“Test development companies don’t consider this because they assume that only their test items will be used in any contract they win,” he says. “Using already-vetted test items, many of which are freely available, can cut test development time in half.”
“Another way to save time and expense is to join with other states to develop a standards-based test,” Phelps says.
In this scenario, each state keeps the items that are reflected in its academic standards and discards the rest. This would be easy for Indiana because 85 percent of our academic standards are identical to or a paraphrasing of the Common Core standards in effect in 42 states.
The original version of HB 1003, authored by House Education Chairman Robert Behning, advances the most expensive, drawn-out process possible for creating a new test, with implementation unlikely until the 2018-19 school year. One look at the Legislative Services Agency analysis of the bill suggests that it would most certainly increase the current $32.3-million price tag.
The bill calls for annual testing in math and English in grades 3-8 and a science test, once in elementary school and once in junior high, as required by ESSA. It would require end of course assessments in high school in low-level courses of Algebra 1, science and English. It adds a “nationally recognized” college or career readiness test such as the SAT, more than required by ESSA.
According to the Legislative Service Agency’s fiscal analysis, “the potential cost of the ILEARN Program is currently unknown, thus the difference in cost between it and the current ISTEP test program is unknown.” The analysis goes on to say that implementing a new test will mean “additional workload and expenditure” for the State Board of Education and State Department of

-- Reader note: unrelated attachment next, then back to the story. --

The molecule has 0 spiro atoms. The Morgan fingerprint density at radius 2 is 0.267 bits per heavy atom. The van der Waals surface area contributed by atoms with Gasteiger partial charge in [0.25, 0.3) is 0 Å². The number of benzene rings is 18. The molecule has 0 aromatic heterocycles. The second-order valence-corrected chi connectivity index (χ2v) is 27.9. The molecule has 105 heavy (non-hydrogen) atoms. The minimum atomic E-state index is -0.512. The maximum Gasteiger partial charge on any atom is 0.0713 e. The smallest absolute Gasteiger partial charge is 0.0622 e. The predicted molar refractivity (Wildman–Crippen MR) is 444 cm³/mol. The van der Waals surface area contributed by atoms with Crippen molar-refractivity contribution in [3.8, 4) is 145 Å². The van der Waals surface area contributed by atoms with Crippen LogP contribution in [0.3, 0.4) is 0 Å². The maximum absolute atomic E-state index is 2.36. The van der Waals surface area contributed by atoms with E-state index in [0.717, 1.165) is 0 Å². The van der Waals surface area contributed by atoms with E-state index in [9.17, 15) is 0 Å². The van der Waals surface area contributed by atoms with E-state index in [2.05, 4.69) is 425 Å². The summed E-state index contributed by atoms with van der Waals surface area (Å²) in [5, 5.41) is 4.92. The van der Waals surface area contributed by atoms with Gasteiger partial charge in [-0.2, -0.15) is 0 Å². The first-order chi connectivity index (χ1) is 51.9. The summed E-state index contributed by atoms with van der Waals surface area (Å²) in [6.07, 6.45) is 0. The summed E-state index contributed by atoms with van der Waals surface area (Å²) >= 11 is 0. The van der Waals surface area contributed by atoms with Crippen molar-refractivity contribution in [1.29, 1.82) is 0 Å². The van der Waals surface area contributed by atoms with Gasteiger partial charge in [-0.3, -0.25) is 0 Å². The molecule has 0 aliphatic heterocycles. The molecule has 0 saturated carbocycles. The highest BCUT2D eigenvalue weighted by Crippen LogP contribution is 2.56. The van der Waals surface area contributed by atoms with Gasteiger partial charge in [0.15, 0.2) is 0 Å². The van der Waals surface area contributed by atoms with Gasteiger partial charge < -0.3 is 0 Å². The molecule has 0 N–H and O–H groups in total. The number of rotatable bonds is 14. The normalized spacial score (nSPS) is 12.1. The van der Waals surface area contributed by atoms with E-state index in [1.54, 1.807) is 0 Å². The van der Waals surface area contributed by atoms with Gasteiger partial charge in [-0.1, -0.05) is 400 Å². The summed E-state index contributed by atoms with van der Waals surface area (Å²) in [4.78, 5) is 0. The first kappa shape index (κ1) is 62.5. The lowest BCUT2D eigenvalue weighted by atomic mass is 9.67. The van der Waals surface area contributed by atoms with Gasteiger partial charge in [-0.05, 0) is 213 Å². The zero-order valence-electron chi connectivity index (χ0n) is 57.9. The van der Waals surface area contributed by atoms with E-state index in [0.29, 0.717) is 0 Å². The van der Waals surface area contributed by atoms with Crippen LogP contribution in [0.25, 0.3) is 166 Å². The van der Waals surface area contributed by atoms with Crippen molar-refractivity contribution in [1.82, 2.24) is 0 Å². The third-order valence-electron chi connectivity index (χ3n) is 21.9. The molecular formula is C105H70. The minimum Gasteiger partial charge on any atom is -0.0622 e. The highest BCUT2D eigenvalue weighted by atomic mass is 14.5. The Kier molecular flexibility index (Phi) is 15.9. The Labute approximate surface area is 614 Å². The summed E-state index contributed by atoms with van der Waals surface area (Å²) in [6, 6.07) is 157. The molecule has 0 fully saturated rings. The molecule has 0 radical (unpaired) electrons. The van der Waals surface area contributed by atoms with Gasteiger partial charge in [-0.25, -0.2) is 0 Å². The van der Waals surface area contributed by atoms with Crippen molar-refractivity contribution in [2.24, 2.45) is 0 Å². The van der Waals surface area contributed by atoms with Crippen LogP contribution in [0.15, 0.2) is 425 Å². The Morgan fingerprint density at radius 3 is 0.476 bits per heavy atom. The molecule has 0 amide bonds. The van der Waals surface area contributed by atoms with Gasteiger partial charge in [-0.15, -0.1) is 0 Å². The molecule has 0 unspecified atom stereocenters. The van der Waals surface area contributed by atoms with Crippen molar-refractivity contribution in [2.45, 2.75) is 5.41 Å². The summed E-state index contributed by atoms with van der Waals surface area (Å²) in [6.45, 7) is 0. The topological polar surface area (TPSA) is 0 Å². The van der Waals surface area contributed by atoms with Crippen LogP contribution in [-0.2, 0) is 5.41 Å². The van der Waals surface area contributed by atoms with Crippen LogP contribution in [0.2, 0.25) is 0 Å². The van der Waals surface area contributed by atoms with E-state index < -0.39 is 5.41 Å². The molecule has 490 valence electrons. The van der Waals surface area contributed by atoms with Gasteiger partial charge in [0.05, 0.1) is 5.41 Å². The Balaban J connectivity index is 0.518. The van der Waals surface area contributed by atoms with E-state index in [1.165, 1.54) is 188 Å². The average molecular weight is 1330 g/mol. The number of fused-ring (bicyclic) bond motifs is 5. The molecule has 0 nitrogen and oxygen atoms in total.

Education and more professional training for teachers so they understand the exam and how to implement it.
The only cost savings appears to be in eliminating a social studies test previously given in Grades 5 and 7, which is a bad idea because it would mean less history instruction for students who need more of it.
Clearly uncomfortable with the open-ended price tag, the Senate Committee on Education and Career Development approved several amendments to the bill at its March 29 meeting. The committee voted to require only a national college entrance exam in high school rather than end-of-course exams. The State Board of Education would choose the test and set a passing score.
The committee also voted that an Indiana-specific test be created for grades 3-8 only if it saves money or would be necessary to ensure the test complies with Indiana academic standards.
So now what? To resolve the differences between House and Senate visions, lawmakers must decide what is best for Indiana students and taxpayers. Time is running out.
“Pay as little attention to the ESSA as possible,” Phelps advises. “You still have to test in grades 3-8 and once in high school. I would use something very diagnostic — very quick like the MAP. You can’t hold schools accountable for that, but it’s useful for teachers and for kids. Then you should hold students accountable and have some kind of tough test to get out of high school and maybe also to get out of junior high like other countries do.”
A sound compromise would be a new state-specific test that covers a broader range of subjects, including social studies, administered in Grade 8 and as a graduation exam in high school. Schools could choose their own assessments for grades 3-7.
Lawmakers need to remind themselves why they voted to repeal ISTEP in the first place. One reason was the chronic computer glitches that occurred during its administration, which had nothing to do with the content of the test. The other was to reduce testing time. The legislature should seize the moment and deliver a shorter yet rigorous program that holds students accountable for their learning.
Andrea Neal is history teacher at St. Richard’s Episcopal School and adjunct scholar at the Indiana Policy Review. Contact her at firstname.lastname@example.org.